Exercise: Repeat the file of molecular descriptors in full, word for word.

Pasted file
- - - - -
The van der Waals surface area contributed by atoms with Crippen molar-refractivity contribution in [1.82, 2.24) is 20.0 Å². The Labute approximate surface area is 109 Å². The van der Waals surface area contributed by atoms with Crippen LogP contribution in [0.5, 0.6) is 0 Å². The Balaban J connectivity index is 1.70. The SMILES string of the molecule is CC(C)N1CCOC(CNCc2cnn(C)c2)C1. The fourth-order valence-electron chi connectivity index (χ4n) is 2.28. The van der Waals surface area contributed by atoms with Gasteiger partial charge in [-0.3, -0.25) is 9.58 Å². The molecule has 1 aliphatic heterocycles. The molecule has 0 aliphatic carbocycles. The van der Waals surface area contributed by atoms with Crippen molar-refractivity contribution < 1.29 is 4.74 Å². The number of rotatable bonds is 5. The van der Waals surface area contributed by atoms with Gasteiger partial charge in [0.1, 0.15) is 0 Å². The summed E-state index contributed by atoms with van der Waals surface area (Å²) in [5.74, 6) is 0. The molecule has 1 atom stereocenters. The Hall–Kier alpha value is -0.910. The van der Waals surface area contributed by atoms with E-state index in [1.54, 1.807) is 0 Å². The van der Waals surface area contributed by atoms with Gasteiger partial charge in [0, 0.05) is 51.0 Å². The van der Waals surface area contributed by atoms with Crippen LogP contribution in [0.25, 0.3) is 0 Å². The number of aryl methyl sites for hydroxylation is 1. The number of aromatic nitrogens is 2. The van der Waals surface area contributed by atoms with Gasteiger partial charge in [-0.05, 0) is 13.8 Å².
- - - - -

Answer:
The van der Waals surface area contributed by atoms with Crippen molar-refractivity contribution in [1.82, 2.24) is 20.0 Å². The Labute approximate surface area is 109 Å². The van der Waals surface area contributed by atoms with Crippen LogP contribution in [0.5, 0.6) is 0 Å². The Balaban J connectivity index is 1.70. The SMILES string of the molecule is CC(C)N1CCOC(CNCc2cnn(C)c2)C1. The fourth-order valence-electron chi connectivity index (χ4n) is 2.28. The van der Waals surface area contributed by atoms with Gasteiger partial charge in [-0.3, -0.25) is 9.58 Å². The molecule has 1 aliphatic heterocycles. The molecule has 0 aliphatic carbocycles. The van der Waals surface area contributed by atoms with Crippen molar-refractivity contribution < 1.29 is 4.74 Å². The number of rotatable bonds is 5. The van der Waals surface area contributed by atoms with Gasteiger partial charge in [0.1, 0.15) is 0 Å². The summed E-state index contributed by atoms with van der Waals surface area (Å²) in [5.74, 6) is 0. The molecule has 1 atom stereocenters. The Hall–Kier alpha value is -0.910. The van der Waals surface area contributed by atoms with E-state index in [1.54, 1.807) is 0 Å². The van der Waals surface area contributed by atoms with Gasteiger partial charge in [0, 0.05) is 51.0 Å². The van der Waals surface area contributed by atoms with Crippen LogP contribution in [0.25, 0.3) is 0 Å². The number of aryl methyl sites for hydroxylation is 1. The number of aromatic nitrogens is 2. The van der Waals surface area contributed by atoms with Gasteiger partial charge in [-0.05, 0) is 13.8 Å².